It was seen by many as a showdown between politics and power, a bid to bring one of the world’s largest conglomerates to heel. Eight years ago politician Roh Hoe-chan lobbed a grenade into South Korea’s business world when, with the help of two journalists, he published secret recordings of an aide to Samsung chairman Lee Kun-Hee discussing what appeared to be payments to prosecutors and a corporate slush fund to channel illegal funds to presidential candidates. The case triggered a toxic legal battle that ended this month with a Supreme Court conviction for Mr Roh and the humiliating forfeiture of his parliamentary seat. While parliamentary privilege protects what South Korean politicians say in the National Assembly, the court ruled that the same does not apply in cyberspace.
The power of South Korea’s chaebols – huge, family-owned conglomerates that have helped transform one of the world’s poorest countries into Asia’s fourth-largest economy in just a couple of generations – became an issue in the recent national elections. The left-wing candidate Moon Jae-in threatened to curtail the ability of South Korea’s business dynasties to control empires such as Samsung, LG and Hyundai via complex shareholdings that accelerate the transfer of corporate wealth to their own pockets. The eventual winner, Park Geun-Hye, began her campaign in similar vein but as polling day drew near appeared to step back from concrete proposals to tackle the chaebol. Yesterday she was sworn in to office, and for South Korea’s elite many now believe it is business as usual.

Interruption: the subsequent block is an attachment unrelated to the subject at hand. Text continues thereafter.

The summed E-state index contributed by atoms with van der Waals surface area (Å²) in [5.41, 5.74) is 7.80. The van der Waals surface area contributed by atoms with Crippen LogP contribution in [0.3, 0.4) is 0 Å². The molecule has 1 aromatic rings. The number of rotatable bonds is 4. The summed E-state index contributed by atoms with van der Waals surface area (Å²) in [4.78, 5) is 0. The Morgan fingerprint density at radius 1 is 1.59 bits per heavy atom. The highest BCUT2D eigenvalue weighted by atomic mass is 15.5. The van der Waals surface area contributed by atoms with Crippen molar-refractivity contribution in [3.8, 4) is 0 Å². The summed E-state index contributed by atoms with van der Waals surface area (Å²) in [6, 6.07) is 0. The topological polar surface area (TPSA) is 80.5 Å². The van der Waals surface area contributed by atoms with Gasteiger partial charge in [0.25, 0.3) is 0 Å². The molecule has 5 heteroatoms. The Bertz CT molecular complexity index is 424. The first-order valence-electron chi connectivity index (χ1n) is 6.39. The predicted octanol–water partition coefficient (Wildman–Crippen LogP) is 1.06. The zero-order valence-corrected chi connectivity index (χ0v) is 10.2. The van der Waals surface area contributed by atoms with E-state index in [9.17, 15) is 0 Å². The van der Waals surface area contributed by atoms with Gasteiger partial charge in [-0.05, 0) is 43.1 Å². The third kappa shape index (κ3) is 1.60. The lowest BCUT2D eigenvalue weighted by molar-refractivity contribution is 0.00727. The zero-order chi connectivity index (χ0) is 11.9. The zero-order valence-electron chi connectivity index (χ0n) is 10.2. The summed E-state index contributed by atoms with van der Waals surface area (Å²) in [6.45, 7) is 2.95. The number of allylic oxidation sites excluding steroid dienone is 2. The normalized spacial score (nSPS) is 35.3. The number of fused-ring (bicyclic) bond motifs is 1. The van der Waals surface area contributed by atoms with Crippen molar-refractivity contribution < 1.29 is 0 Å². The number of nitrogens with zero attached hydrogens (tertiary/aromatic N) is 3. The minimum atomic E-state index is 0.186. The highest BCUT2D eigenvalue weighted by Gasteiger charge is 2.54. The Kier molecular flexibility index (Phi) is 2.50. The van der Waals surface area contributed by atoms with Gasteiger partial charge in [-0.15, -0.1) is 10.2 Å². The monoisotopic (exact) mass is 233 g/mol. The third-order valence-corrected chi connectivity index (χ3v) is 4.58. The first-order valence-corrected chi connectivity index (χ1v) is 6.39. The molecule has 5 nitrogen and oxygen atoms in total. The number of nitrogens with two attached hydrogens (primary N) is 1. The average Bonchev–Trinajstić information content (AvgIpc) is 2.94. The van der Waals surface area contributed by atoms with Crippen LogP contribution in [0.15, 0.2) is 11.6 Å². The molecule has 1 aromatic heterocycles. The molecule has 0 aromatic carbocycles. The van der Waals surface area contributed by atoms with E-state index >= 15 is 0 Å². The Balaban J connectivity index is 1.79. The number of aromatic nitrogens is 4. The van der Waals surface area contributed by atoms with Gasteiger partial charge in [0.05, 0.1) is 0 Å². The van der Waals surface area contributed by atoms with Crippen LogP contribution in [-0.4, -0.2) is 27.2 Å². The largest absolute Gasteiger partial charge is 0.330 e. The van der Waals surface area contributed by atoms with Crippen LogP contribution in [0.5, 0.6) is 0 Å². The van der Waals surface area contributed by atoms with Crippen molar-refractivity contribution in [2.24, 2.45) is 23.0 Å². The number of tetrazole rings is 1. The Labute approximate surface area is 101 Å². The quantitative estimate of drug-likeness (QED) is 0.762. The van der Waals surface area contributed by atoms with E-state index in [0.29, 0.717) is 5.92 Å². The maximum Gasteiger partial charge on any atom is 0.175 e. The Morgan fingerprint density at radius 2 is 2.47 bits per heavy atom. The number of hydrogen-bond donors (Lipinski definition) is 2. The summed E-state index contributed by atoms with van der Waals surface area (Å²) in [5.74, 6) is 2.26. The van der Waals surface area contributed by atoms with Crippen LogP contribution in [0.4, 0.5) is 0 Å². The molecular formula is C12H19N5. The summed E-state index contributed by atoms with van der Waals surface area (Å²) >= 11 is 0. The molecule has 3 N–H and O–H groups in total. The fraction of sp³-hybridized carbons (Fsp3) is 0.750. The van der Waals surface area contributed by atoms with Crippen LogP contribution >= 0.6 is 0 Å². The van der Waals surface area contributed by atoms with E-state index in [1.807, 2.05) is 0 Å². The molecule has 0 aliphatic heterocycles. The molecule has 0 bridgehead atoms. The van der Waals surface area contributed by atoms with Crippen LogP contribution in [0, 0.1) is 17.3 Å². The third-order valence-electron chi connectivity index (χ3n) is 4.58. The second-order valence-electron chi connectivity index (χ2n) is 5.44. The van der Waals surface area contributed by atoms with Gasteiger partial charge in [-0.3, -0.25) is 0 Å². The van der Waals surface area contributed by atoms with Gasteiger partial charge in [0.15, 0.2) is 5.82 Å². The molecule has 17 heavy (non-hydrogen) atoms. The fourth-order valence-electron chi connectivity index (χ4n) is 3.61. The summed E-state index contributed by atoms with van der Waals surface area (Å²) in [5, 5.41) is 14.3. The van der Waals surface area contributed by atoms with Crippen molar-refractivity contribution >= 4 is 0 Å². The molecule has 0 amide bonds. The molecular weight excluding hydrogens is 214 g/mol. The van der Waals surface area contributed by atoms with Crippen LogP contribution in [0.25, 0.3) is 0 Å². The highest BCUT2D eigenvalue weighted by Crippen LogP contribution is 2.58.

The big daddy of the chaebols is the Samsung Group which, riding high on the success of its iPhone and iPad rivals the Galaxy and the Galaxy Note, has a turnover almost twice that of its closest rival, LG. The company’s clout is apparent in the drive from the airport west of Seoul into the capital, where a dense grey lattice of concrete and glass stretches across the Han river. Samsung’s apartments and buildings dot the landscape; Samsung Town dominates the business district. The company runs the Samsung Everland Theme Park, one of the world’s biggest, the Samsung Museum of Art and many other cultural attractions. Millions of citizens own Samsung’s smartphones and electronic products.
So important is Samsung to South Korea’s economy that it has literally become too big to fail. Its subsidiaries build a large share of the country’s infrastructure, from bridges to apartment blocks. The company accounts for 13 per cent of the country’s entire exports and a fifth of its GDP, according to analysts.